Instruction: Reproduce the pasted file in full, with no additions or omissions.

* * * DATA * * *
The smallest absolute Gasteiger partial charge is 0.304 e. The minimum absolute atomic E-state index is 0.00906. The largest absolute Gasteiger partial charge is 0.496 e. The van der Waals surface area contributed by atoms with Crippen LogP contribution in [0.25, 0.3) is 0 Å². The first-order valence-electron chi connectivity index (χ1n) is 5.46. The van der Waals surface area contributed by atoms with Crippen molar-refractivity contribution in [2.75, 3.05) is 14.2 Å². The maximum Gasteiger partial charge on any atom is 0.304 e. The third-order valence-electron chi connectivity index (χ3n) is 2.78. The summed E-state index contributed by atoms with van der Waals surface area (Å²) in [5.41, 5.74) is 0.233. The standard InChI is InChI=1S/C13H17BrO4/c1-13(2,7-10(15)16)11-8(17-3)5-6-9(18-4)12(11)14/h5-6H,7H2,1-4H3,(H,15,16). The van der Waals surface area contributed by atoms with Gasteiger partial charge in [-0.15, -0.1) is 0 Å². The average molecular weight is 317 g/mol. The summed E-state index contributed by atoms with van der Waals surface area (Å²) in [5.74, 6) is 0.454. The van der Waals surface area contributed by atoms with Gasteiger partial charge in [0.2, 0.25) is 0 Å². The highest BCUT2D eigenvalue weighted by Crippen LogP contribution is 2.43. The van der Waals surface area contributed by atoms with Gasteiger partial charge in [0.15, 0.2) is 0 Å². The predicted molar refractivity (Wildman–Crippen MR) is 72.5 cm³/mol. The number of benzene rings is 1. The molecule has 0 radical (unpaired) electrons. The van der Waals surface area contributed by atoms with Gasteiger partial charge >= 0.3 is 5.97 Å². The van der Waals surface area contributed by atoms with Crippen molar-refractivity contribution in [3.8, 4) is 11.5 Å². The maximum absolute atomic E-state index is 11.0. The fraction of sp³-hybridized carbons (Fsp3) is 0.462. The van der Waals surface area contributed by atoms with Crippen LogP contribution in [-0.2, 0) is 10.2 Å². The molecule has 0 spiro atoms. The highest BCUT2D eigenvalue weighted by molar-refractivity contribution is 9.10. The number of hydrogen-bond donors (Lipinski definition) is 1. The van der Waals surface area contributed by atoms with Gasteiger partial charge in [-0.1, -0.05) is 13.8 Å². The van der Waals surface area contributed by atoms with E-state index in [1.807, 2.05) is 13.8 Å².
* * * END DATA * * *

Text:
The smallest absolute Gasteiger partial charge is 0.304 e. The minimum absolute atomic E-state index is 0.00906. The largest absolute Gasteiger partial charge is 0.496 e. The van der Waals surface area contributed by atoms with Crippen LogP contribution in [0.25, 0.3) is 0 Å². The first-order valence-electron chi connectivity index (χ1n) is 5.46. The van der Waals surface area contributed by atoms with Crippen molar-refractivity contribution in [2.75, 3.05) is 14.2 Å². The maximum Gasteiger partial charge on any atom is 0.304 e. The third-order valence-electron chi connectivity index (χ3n) is 2.78. The summed E-state index contributed by atoms with van der Waals surface area (Å²) in [5.41, 5.74) is 0.233. The standard InChI is InChI=1S/C13H17BrO4/c1-13(2,7-10(15)16)11-8(17-3)5-6-9(18-4)12(11)14/h5-6H,7H2,1-4H3,(H,15,16). The van der Waals surface area contributed by atoms with Gasteiger partial charge in [-0.15, -0.1) is 0 Å². The average molecular weight is 317 g/mol. The summed E-state index contributed by atoms with van der Waals surface area (Å²) in [5.74, 6) is 0.454. The van der Waals surface area contributed by atoms with Gasteiger partial charge in [0.2, 0.25) is 0 Å². The highest BCUT2D eigenvalue weighted by Crippen LogP contribution is 2.43. The van der Waals surface area contributed by atoms with Gasteiger partial charge in [0.15, 0.2) is 0 Å². The predicted molar refractivity (Wildman–Crippen MR) is 72.5 cm³/mol. The number of benzene rings is 1. The molecule has 0 radical (unpaired) electrons. The van der Waals surface area contributed by atoms with Gasteiger partial charge >= 0.3 is 5.97 Å². The van der Waals surface area contributed by atoms with Crippen molar-refractivity contribution in [3.8, 4) is 11.5 Å². The maximum absolute atomic E-state index is 11.0. The fraction of sp³-hybridized carbons (Fsp3) is 0.462. The van der Waals surface area contributed by atoms with Crippen LogP contribution in [-0.2, 0) is 10.2 Å². The molecule has 0 spiro atoms. The highest BCUT2D eigenvalue weighted by molar-refractivity contribution is 9.10. The number of hydrogen-bond donors (Lipinski definition) is 1. The van der Waals surface area contributed by atoms with Gasteiger partial charge in [-0.1, -0.05) is 13.8 Å². The van der Waals surface area contributed by atoms with E-state index in [1.807, 2.05) is 13.8 Å².